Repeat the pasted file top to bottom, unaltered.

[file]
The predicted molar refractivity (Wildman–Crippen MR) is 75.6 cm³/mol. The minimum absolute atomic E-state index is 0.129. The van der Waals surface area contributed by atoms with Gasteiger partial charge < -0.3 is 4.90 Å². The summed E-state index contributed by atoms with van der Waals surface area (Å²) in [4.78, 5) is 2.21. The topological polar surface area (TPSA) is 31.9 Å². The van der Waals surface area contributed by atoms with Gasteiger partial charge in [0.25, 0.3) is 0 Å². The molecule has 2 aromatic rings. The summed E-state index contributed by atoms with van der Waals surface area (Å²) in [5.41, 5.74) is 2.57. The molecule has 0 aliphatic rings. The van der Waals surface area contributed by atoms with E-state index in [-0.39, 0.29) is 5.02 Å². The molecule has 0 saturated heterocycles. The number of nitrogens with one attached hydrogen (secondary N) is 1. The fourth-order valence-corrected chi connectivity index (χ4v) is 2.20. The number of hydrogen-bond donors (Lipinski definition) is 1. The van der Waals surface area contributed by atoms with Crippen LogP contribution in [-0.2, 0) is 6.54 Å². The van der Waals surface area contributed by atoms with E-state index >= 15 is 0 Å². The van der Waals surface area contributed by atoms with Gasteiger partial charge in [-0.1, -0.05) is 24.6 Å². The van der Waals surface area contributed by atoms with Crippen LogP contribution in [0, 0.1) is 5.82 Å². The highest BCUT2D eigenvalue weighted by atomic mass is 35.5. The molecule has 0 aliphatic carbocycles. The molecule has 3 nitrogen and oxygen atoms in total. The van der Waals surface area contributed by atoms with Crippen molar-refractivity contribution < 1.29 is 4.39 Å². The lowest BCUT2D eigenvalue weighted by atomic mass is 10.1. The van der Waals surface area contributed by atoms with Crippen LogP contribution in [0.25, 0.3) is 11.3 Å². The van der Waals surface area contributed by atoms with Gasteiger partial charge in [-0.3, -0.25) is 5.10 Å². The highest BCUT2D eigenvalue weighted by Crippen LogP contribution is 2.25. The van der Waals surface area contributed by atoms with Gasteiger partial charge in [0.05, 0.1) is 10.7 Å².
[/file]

The predicted molar refractivity (Wildman–Crippen MR) is 75.6 cm³/mol. The minimum absolute atomic E-state index is 0.129. The van der Waals surface area contributed by atoms with Gasteiger partial charge < -0.3 is 4.90 Å². The summed E-state index contributed by atoms with van der Waals surface area (Å²) in [4.78, 5) is 2.21. The topological polar surface area (TPSA) is 31.9 Å². The van der Waals surface area contributed by atoms with Gasteiger partial charge in [0.25, 0.3) is 0 Å². The molecule has 2 aromatic rings. The summed E-state index contributed by atoms with van der Waals surface area (Å²) in [5.41, 5.74) is 2.57. The molecule has 0 aliphatic rings. The van der Waals surface area contributed by atoms with E-state index in [-0.39, 0.29) is 5.02 Å². The molecule has 0 saturated heterocycles. The number of nitrogens with one attached hydrogen (secondary N) is 1. The fourth-order valence-corrected chi connectivity index (χ4v) is 2.20. The number of hydrogen-bond donors (Lipinski definition) is 1. The van der Waals surface area contributed by atoms with Crippen LogP contribution in [-0.2, 0) is 6.54 Å². The van der Waals surface area contributed by atoms with E-state index >= 15 is 0 Å². The van der Waals surface area contributed by atoms with Gasteiger partial charge in [-0.1, -0.05) is 24.6 Å². The van der Waals surface area contributed by atoms with Crippen LogP contribution in [0, 0.1) is 5.82 Å². The highest BCUT2D eigenvalue weighted by atomic mass is 35.5. The molecule has 0 aliphatic carbocycles. The molecule has 3 nitrogen and oxygen atoms in total. The van der Waals surface area contributed by atoms with Crippen molar-refractivity contribution < 1.29 is 4.39 Å². The lowest BCUT2D eigenvalue weighted by atomic mass is 10.1. The van der Waals surface area contributed by atoms with Crippen LogP contribution in [0.25, 0.3) is 11.3 Å². The van der Waals surface area contributed by atoms with Gasteiger partial charge in [-0.3, -0.25) is 5.10 Å². The highest BCUT2D eigenvalue weighted by Crippen LogP contribution is 2.25. The van der Waals surface area contributed by atoms with Gasteiger partial charge in [0.05, 0.1) is 10.7 Å².